Date of Award
Master of Science (MS)
Temperate forests are an important carbon sink, yet there is debate regarding the net effect of forest management practices on carbon storage. Few studies have investigated the effects of different silvicultural systems, and the relative strength of in-situ forest carbon versus wood products pools remains in question. Our research (1) describes the impact of harvesting frequency and degree of post- harvest structural retention on carbon storage in northern hardwood-conifer forests, and (2) tests the significance of including harvested wood products in carbon accounting at the stand scale. We stratified Forest Inventory and Analysis (FIA) plots to control for environmental, forest structural and compositional variables, resulting in 32 FIA plots distributed throughout the northeastern U.S. We used the USDA Forest Vegetation Simulator to project stand development over a 160 year period under nine different forest management scenarios. Simulated treatments represented a gradient of increasing structural retention and decreasing harvesting frequencies and included a “no harvest” scenario. The simulations incorporated carbon flux between aboveground forest biomass (dead and live pools) and harvested wood products (including carbon storage in landfills). Mean carbon storage over the simulation period, including carbon stored in harvested wood products, was calculated for each silvicultural scenario. We investigated tradeoffs among scenarios using a factorial treatment design and two-way ANOVA. The predictive strength of management scenarios relative to site-specific variables was evaluated using Classification and Regression Trees. Mean carbon sequestration was significantly (a = 0.05) greater for “no management” compared to any of the active management scenarios. Of the harvest treatments, those favoring high levels of structural retention and decreased harvesting frequency stored the greatest amounts of carbon. In order to isolate the effect of in-situ forest carbon storage and harvested wood products, we did not include the emissions benefits associated with substituting wood fiber for other construction materials or energy sources. Modeling results from this study show that harvesting frequency and structural retention significantly affect mean carbon storage. Our results illustrate the importance of both post-harvest forest structure and harvesting frequency in carbon storage, and are valuable to land owners interested in managing forests for carbon sequestration.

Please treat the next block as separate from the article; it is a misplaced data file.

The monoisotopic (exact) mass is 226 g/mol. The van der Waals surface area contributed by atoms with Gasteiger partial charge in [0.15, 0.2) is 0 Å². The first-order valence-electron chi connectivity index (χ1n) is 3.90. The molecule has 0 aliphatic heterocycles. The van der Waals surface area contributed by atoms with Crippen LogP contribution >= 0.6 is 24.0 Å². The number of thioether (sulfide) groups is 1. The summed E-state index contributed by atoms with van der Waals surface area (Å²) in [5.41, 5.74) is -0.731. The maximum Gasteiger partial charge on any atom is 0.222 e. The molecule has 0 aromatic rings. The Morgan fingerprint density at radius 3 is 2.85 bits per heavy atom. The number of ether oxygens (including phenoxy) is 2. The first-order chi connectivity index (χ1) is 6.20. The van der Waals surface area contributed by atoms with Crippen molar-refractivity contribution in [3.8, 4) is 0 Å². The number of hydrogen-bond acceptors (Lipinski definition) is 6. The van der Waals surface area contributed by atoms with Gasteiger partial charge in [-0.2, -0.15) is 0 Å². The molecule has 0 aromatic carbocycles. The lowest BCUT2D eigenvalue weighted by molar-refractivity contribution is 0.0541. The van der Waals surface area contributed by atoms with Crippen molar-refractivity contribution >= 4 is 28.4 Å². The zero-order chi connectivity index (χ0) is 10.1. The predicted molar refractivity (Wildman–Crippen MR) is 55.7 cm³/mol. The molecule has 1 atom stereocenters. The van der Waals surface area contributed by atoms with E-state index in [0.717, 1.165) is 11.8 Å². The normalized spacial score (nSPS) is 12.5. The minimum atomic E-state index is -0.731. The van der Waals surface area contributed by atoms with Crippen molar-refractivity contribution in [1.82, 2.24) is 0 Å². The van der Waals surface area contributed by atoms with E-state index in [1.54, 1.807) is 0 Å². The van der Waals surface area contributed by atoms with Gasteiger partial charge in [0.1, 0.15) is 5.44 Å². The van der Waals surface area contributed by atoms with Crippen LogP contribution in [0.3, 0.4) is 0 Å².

Nunery, Jared, "Forest Carbon Storage in the Northeastern United States: Effects of Harvesting Frequency and Intensity Including Wood Products" (2009). Graduate College Dissertations and Theses. 166.